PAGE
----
Then she and Charles Shearer, who is now a Master’s student in Raizada’s lab, conducted greenhouse trials with five of the endophytes that controlled the pathogen in the lab. They applied the endophytes to wheat and corn as a seed coating or as a spray. The spray was applied on the corn silks at silking time and on the wheat heads at heading time. They used an Ontario corn hybrid and an Ontario wheat variety that are moderately susceptible to Fusarium graminearum. After the endophytes were applied, the plants were exposed to the pathogen.
In these replicated greenhouse trials, each of the five endophytes was able to control the pathogen, and one of the endophytes worked so well the treated plants didn’t show any symptoms at all of a Fusarium graminearum infection.
For Raizada, the most exciting results from the greenhouse trials were the endophytes’ remarkable effectiveness in reducing DON levels, which were analyzed by Victor Limay-Rios, a research associate at the university’s Ridgetown Campus. “At harvest, for whatever reason, all the samples had low DON levels, even the ones that hadn’t been treated with endophytes. Then Walaa stored the seeds for 14 months at room temperature; under those conditions, Fusarium is still active,” Raizada explains. “When Victor tested those stored seeds, he found that the DON mycotoxin levels were extremely high in the corn and wheat samples that had been exposed to Fusarium, but not treated with the endophytes. In contrast, the seeds that had been exposed to Fusarium and treated with the endophytes had very low DON levels, well below the acceptable level of DON mycotoxins, which is about 1 to 3 ppm, depending on which regulations and which conditions are involved.”
In corn, all five endophytes reduced the amount of DON to well below 0.1 ppm. In wheat, two of the endophytes reduced the DON levels to below 0.1 ppm; the other three significantly decreased DON levels but not to such a low level.
Field trials underway
In June 2015, Raizada’s lab received approval from the Canadian government to do field trials with the five endophytes. Shearer is heading up these two-year trials, which are taking place at the Ridgetown Campus. He is collaborating with Limay-Rios and Art Schaafsma, a professor at Ridgetown who is a leading expert in Fusarium.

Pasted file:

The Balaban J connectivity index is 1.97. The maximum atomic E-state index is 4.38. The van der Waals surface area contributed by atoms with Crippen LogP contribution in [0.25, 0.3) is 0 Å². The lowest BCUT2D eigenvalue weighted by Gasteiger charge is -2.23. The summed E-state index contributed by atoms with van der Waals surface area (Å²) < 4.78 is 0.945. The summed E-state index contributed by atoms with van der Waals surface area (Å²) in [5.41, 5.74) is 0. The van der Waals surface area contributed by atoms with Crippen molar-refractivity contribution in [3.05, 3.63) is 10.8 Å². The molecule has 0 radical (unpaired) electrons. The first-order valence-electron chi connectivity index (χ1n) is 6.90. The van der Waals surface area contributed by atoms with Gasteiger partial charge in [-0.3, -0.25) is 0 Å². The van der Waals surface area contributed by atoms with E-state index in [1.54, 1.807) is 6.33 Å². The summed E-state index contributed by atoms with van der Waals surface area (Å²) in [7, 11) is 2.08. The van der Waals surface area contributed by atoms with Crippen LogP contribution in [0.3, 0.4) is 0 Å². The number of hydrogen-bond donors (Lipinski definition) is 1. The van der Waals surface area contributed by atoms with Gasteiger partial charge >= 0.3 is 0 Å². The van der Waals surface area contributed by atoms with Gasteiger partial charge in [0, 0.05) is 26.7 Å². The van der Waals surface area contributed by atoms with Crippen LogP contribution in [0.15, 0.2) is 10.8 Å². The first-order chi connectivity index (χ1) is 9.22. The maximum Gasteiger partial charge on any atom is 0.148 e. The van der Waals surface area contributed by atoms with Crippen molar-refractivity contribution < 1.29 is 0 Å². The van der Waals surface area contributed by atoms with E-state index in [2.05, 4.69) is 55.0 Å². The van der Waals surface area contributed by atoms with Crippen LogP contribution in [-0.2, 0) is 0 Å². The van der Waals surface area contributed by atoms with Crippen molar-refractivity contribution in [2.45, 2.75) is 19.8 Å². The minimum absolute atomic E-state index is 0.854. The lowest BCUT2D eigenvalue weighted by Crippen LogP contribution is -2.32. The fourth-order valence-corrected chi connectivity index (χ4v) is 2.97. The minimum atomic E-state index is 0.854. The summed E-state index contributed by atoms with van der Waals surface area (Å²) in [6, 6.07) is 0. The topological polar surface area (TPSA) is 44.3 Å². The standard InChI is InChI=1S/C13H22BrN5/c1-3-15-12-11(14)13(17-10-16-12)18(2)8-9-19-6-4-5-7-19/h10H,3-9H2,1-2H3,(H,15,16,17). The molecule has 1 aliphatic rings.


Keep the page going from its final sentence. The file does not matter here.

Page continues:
In a field setting, endophyte applications face a couple of key challenges. One is that they may be outcompeted by microbes in the environment, so they might not even be able to colonize the plant. The other issue is how varying weather conditions might affect the endophytes.
The field trials are comparing the five endophytes in seed treatments and in-crop sprays on corn and wheat. Although a seed treatment would likely be the easiest for growers, Raizada thinks it might not be the most effective option because the endophytes might be outcompeted by soil microbes. However, the researchers are trying various ways to try to get around that problem.
Shearer is comparing different timings for the spray applications: at the same time as another product, like nitrogen fertilizer, is applied; or at the time of silking or heading. In addition, he’s testing the endophytes individually and as a cocktail of all the endophytes together.
The trials are comparing moderately susceptible and very susceptible cultivars of corn and wheat. The researchers will be assessing Fusarium graminearum symptoms on the ears and heads and measuring DON levels in the seeds. They will also be sampling different tissues from the treated plants to determine which tissues in the plant are being colonized by the endophytes. And they’ll be watching to see if perhaps the endophytes have other growth-promoting effects on the plants, such as controlling other pathogens or enhancing root growth.